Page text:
Paralinguistic Elements Elements that accompany and add meaning to the expression of language; includes such things as gestures, tone of voice/size of signs, visual/vocal affect, etc.
Passive Voice A type of sentence construction in which the actor performing the action indicated by the verb is not overtly identified.
Paternalism and Possessive Consciousness A caretaker attitude by members of the dominant group toward minority group members based on the assumption that they are unable to make appropriate decisions and need to be taken care of.
Physiological Noise Biological factors that interfere with communication such as illness, exhaustion, hunger.
Pragmatic Use of Language The way a language is actually used rather than language function; helps us make sense of the language we encounter in our interactions with others and determine the meaning of the utterance within the given context.
Process Models of Interpretation Attempts to graphically demonstrate the complex mental activities, decisions made, factors influencing interpretation; some models based on formal research, others developed by long-time practitioners based on reflection/introspection of the pro.
Professional Competence Having the knowledge and skills bas, as well as ethical judgment, to perform the task of a professional in a given field.
Professional Distance A social, psychological, physical boundary established to insure individuals function within appropriate professional roles; protects both the professional and the client.
Professionals Practitioners are expected to hold client interests paramount in all decisions made; have special knowledge, licensure/certification, follow a CPC; expected to be: trustworthy, prepared, discrete, able to avoid inappropriate involvement with clients.
Prosody The rhythm of a language including stress, inflection, intonation, pausing and phrasing that help listeners determine meaning and predict what the speaker will say next.
Psychological Noise Realities that exist in the heads of all communication participants that distract from/interferes with communication; ie. internal stress, personal judgments, random thoughts that pop into one's mind.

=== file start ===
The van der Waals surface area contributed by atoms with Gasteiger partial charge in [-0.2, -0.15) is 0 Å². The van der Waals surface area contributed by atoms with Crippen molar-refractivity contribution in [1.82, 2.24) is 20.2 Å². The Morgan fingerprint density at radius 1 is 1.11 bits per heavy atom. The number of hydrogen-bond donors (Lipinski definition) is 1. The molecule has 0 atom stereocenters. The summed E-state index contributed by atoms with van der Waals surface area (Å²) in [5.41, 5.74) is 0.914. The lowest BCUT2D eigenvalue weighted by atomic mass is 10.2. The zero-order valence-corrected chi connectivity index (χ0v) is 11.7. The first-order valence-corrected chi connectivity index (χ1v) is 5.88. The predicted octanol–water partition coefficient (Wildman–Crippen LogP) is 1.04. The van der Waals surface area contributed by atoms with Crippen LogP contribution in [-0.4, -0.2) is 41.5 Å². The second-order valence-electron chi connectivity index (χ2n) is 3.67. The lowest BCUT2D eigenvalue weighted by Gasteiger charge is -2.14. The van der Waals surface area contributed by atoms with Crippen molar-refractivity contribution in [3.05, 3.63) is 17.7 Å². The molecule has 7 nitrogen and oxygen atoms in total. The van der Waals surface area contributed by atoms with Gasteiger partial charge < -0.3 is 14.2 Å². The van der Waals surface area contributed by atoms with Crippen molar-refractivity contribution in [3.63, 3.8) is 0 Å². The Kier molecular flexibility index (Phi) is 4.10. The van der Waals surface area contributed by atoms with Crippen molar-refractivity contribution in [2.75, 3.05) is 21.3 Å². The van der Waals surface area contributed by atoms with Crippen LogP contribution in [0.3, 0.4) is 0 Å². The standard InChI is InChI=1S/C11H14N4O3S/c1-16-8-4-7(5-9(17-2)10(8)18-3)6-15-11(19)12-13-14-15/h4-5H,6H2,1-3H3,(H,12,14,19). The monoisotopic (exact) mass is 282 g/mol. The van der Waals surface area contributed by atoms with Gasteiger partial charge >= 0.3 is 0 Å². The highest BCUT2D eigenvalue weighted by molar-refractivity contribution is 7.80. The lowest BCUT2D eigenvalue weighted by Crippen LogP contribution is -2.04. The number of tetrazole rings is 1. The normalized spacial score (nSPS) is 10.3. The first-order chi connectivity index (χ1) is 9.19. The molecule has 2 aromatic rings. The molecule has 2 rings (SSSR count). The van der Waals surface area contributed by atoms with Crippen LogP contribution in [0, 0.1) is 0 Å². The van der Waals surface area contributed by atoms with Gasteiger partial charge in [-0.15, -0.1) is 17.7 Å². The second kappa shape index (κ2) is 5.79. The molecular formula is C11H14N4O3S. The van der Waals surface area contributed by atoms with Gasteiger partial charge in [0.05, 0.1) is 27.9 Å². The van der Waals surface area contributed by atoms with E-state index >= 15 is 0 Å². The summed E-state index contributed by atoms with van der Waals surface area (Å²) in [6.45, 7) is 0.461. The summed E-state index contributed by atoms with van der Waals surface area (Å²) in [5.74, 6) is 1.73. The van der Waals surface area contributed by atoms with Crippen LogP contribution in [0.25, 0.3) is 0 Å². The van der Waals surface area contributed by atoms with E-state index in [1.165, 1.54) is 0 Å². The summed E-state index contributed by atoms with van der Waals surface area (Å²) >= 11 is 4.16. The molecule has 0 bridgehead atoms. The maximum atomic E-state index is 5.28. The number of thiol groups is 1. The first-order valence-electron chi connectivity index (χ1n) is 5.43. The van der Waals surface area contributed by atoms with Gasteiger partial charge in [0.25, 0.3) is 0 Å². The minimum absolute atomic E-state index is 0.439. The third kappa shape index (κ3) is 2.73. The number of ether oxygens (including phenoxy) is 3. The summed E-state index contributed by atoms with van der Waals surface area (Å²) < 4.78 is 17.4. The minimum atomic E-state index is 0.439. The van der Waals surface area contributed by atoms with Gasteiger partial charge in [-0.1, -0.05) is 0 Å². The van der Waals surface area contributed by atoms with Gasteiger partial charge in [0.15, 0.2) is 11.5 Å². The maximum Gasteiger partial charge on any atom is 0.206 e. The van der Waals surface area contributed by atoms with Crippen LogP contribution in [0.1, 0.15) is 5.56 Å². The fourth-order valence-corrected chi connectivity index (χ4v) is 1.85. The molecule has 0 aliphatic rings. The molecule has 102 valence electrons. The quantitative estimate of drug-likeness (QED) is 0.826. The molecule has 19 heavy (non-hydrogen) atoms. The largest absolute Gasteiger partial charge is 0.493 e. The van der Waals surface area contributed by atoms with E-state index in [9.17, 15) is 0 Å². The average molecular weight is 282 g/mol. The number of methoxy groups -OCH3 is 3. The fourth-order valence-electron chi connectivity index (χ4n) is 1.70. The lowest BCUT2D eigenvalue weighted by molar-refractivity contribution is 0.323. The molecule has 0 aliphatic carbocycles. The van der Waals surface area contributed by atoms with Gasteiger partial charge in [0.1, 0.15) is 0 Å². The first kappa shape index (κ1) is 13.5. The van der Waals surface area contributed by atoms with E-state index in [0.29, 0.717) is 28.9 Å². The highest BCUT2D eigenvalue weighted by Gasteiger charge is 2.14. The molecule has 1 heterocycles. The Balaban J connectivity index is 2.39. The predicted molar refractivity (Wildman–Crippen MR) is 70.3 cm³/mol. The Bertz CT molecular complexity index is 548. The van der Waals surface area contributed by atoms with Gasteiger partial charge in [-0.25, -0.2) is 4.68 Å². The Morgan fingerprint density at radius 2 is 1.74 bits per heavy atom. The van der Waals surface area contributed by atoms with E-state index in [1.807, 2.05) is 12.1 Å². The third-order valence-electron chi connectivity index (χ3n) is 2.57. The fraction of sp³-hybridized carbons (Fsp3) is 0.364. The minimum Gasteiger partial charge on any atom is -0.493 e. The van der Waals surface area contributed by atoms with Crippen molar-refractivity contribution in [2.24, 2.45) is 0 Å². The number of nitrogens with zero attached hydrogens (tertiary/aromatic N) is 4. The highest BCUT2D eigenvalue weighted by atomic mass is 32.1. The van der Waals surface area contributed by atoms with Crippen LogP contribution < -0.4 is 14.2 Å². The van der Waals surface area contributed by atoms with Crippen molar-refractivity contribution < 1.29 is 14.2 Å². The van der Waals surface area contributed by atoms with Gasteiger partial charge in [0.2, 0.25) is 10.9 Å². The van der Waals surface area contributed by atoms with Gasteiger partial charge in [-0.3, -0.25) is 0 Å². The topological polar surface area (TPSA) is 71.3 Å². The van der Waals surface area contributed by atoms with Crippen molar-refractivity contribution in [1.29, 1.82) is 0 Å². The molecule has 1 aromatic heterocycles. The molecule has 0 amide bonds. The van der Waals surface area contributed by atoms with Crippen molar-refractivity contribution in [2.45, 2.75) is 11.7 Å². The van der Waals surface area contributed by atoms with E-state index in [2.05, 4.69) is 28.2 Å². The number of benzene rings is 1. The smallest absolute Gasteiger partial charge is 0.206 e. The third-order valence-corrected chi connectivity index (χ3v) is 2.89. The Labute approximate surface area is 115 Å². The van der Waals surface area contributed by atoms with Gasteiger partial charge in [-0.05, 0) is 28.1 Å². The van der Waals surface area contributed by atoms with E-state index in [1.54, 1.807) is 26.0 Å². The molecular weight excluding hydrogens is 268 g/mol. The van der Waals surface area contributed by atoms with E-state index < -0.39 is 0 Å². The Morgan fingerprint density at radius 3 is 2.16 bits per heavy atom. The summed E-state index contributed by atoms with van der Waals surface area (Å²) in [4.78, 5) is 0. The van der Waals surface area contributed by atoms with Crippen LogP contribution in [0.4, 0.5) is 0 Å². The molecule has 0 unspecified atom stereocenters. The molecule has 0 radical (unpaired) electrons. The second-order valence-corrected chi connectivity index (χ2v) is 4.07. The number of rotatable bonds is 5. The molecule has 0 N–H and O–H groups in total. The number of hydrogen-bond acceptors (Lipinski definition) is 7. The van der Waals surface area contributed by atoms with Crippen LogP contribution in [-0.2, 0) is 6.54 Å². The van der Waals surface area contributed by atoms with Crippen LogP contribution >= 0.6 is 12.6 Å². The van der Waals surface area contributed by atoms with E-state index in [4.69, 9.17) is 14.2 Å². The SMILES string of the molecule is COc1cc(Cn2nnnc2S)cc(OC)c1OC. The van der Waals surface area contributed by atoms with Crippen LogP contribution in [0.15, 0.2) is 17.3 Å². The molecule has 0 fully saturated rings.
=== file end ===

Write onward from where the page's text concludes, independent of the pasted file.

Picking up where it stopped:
Real World Classifiers Classifiers that take on life-size proportions and sometimes look a bit like a reduced form of mime when being produced.
Reciprocal Signals Certain eye behaviors, head nods, verbal utterances (ie. right, uh-huh) to indicate that one is attending and comprehending (or not) the messages being received.
Reciprocity of Perspectives An assumption that the experiences and values of another group are identical to your own. Thus, if you traded places, members of the second group would come to view the world like yourself and develop concomitant values.
Register Frozen, formal, consultative, informal, intimate; each register has specific characteristics and unwritten rules determining turn-taking, complexity/completeness of sentence structure, choice of vocabulary.
Residual Hearing The ability to hear to some degree or at some frequencies in spite of partial hearing loss.
Resistance to Attempts for Liberation A fear on the part of members in the power group toward any attempts on the part of the oppressed group toward liberation or equality.
Rochester Method A manual code for English wherein each letter of the English alphabet is assigned a hand shape and all words communicated, with the exception of AND, are fingerspelled.
Schema An organizational or conceptual pattern in the mind; the contextual frame or 'script' that helps us interpret what is happening; learned informally from our social and cultural interactions.
SEE1 Seeing Essential English; a manual code for English wherein each syllable is given a separate manual movement.
Semantics The way meaning is created by the use and inter-relationship of words, phrases, and sentences; precise shades of meaning applied to words/signs in context.
Sight Translation Changing a message from the frozen form of one language into another signed or spoken language done on first sight, without the time normally required to prepare a formal translation.